Allan Pinkerton: Man of Mystery

Jun 7, 2014 | 2014 Articles, Mysteryrat's Maze

by Terry Ambrose

Allan Pinkerton’s name is synonymous with the Pinkerton Detective Agency and hard men who tracked train robbers across the West to deliver frontier justice. During the agency’s 150-year history–a legacy that continues to this day–the agents known as “Pinks” or “Pinkertons” or other more colorful names became involved in cases requiring investigation, surveillance, or other undercover projects, including fighting against a cause Allan once fought for. Even the agency’s logo has exerted an influence on our society by cementing forever in our language the term “private eye.” logo

Allan Pinkerton’s is the unusual story of a man who found his calling and never looked back, but may have left behind as many questions as he did answers because, despite his passion for stringent documentation, some aspects of the first private eye’s life remain a mystery.

Allan Pinkerton began life as somewhat of a rabble-rouser. Young Allan became involved with political and religious causes that taught him skills he would use later in life. He learned the art of organizing workers, demonstrations, and covert, as well as political, operations in his work as a Chartist organizer in Scotland. Whether that work eventually forced him to leave Scotland as a fugitive is unknown, but one thing is certain, when the young barrel maker and his bride immigrated to America in 1842 they had no idea the move would take them from the laborer social class to one involving wealth and status.


Allan Pinkerton

A cooper by trade, Allan Pinkerton created a solid business within his first years as an American. He became involved in detective work only by accident when, in June 1846, he was poling his raft up the Fox River near Algonquin looking for trees to use for his business. He came across a small island on which he found a campground, which he considered highly unusual since camping was not a normal activity for any of the local citizens. Curious, he continued to visit the island and soon realized that someone was engaged in an activity on the island at night, which he considered even more suspicious. He contacted the sheriff and together, along with a posse, they returned one night to find a band of counterfeiters at work. The counterfeiters were arrested, and Allan was praised for his detective work and deductive skills.

Allan’s reputation as an investigator spread and he was soon taking in occasional cases. Eventually, he and his wife Joan moved to Chicago, where Allan partnered with Chicago attorney Edward Rucker to form what would later become the Pinkerton National Detective Agency. It was this role that led Allan to rub shoulders with Abraham Lincoln and General George McClellan.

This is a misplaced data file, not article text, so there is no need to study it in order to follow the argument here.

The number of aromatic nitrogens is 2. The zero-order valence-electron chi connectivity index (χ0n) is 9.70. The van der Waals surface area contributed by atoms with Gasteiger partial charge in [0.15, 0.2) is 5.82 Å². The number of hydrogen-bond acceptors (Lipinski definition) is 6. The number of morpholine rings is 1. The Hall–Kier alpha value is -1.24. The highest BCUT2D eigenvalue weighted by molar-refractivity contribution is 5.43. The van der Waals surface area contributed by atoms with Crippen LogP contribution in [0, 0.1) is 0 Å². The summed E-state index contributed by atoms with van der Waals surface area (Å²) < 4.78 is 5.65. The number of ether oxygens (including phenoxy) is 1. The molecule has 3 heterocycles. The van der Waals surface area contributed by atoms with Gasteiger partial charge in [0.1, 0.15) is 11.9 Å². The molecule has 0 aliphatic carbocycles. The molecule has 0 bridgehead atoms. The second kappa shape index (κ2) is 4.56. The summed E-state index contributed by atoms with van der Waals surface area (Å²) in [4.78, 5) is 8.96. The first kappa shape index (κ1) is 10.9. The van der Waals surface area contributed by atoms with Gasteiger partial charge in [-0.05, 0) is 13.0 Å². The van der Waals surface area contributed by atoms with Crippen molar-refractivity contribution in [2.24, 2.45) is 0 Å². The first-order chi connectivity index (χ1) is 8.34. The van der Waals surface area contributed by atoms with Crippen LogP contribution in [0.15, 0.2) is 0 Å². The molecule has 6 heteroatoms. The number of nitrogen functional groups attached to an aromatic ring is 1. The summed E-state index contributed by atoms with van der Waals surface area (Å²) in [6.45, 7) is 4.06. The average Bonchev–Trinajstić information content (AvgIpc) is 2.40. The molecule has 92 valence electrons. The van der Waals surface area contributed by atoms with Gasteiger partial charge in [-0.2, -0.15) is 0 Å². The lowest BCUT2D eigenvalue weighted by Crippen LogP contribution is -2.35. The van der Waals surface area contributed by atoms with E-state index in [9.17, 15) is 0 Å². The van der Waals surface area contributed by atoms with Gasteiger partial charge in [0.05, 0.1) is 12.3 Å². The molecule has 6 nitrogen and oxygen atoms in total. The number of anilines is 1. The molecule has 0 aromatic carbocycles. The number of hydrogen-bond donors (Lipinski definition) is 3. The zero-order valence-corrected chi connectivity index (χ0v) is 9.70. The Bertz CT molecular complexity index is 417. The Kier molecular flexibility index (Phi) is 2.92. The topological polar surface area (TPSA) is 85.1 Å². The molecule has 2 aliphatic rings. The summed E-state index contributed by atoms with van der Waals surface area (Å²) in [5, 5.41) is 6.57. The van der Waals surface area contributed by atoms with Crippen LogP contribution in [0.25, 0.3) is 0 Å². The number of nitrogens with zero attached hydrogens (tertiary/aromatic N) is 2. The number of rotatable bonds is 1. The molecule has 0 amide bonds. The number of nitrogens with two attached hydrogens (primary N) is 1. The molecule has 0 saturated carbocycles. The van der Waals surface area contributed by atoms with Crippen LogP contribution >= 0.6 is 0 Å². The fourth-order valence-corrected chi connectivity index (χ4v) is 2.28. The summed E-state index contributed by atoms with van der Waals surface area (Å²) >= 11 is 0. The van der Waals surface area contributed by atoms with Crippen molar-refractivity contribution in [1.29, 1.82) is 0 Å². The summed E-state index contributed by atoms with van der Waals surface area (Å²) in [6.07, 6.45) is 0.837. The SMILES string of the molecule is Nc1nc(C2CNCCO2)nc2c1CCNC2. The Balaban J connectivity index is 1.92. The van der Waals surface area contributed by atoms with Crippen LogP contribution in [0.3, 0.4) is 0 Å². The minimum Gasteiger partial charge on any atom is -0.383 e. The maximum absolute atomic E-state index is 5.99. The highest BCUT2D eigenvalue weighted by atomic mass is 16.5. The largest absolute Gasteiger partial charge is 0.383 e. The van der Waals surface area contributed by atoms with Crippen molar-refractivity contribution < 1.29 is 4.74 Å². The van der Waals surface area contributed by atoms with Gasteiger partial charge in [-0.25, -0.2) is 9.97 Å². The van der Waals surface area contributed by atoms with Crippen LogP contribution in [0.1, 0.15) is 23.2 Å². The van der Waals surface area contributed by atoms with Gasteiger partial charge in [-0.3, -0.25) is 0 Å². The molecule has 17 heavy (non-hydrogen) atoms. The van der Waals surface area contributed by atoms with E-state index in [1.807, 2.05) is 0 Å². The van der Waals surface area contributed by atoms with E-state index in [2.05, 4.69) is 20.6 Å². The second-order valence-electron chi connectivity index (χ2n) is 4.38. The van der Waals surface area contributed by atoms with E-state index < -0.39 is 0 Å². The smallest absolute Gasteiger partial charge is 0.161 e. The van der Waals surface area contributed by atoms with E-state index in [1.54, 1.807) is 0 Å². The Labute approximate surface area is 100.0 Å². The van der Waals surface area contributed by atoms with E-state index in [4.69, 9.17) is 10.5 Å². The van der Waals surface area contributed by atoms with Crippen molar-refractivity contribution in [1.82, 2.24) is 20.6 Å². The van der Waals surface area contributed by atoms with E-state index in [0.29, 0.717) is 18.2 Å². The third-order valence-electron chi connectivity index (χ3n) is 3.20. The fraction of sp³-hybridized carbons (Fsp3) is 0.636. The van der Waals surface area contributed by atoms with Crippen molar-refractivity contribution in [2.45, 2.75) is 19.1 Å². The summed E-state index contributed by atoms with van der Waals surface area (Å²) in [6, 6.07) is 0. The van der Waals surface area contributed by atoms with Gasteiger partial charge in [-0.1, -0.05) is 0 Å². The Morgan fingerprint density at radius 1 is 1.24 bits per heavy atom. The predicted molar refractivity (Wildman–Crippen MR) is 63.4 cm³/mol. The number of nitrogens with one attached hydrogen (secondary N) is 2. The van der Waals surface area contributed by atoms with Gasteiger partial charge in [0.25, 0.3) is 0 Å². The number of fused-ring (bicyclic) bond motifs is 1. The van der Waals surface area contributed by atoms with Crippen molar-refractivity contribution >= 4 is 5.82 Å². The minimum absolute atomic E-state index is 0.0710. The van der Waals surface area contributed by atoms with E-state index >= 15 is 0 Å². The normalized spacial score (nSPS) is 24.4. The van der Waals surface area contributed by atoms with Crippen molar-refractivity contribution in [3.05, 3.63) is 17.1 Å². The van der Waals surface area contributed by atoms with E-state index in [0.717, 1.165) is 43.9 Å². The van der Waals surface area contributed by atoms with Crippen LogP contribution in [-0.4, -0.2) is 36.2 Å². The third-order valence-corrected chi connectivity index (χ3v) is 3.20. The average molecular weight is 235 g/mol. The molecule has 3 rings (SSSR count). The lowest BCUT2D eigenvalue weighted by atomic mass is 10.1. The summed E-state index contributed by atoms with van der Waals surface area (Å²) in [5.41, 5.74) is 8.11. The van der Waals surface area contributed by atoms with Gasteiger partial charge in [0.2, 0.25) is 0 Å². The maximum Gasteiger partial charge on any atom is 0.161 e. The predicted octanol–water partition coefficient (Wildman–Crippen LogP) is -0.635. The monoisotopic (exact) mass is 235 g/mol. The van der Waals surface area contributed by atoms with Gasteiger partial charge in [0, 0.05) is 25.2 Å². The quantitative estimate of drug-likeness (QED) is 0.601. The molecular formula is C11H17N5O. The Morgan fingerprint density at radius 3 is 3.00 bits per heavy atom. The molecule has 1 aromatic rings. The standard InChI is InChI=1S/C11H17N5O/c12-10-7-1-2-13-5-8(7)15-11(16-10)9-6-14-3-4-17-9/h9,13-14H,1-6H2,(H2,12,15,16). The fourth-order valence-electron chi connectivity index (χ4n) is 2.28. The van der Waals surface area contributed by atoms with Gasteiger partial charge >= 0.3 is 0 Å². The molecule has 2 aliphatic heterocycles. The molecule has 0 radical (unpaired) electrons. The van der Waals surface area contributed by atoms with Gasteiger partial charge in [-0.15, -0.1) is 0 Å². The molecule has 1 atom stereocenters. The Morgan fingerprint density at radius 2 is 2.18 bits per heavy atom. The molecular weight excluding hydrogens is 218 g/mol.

In 1861, Allan was involved in the investigation of a case for the railway when he uncovered what he thought was an assassination plot against President-elect Lincoln. The newly elected President was informed of the plot, which was scheduled to take place in Baltimore during a stop on the way to his inauguration. Lincoln changed his itinerary so that he secretly passed through the city at night. The alleged plot remains one of the great mysteries surrounding Allan Pinkerton today, but did a great deal to raise his stature in the

When the Union Army needed help to deal with Confederate military operations, General George McClellan turned to the man who had helped save Lincoln. He asked Allan to create a network of spies to work behind enemy lines during the Civil War. The result of that request is the forerunner of today’s Secret Service. Allan’s agents worked in Kentucky and West Virginia, and Allan also did surveillance in Tennessee, Georgia, and Mississippi.

Pinkertons are probably best known as the men who tracked down train robbers and brought them to justice. However, where young Allan fought for labor rights in Scotland, his company later did exactly the opposite. After Allan’s death, the company became involved in high-profile labor-movement activities such as the Homestead Strike of 1891, which resulted in the Anti-Pinkerton Act being passed in 1893 to prevent the US government from hiring professional strike-breakers.

Allan is a man surrounded by controversy. He may have operated as a spy for the Union army and documented Confederate operations during the Civil War, but he’s also accused of embellishing the notes about his life. We may never know for sure if these accusations are valid, yet there can be no denying that Allan appears to have had a bit of writer in his makeup. Or, did he?

Did Allan actually write the more than twenty detective books, short stories, and novels he’s credited with? Or, did he hire ghost-writers to promote his name and agency? The best answer to that question may come from the preface of Allan’s first book, The Expressman and the Detective. In that 1874 preface, Allan wrote, “If there be any incidental embellishment, it is so slight that the actors in these scenes from the drama of life would never themselves detect it; and if the incidents seem to the reader at all marvellous or improbable, I can but remind him, in the words of the old adage that ‘Truth is stranger than fiction.’”

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Terry Ambrose is a former bill collector and skip tracer who now uses that background to write mysteries and thrillers. His debut mystery Photo Finish was a 2013 San Diego Book Awards Finalist. You can learn more about Terry on his website.

1 Comment

  1. Interesting, thanks!


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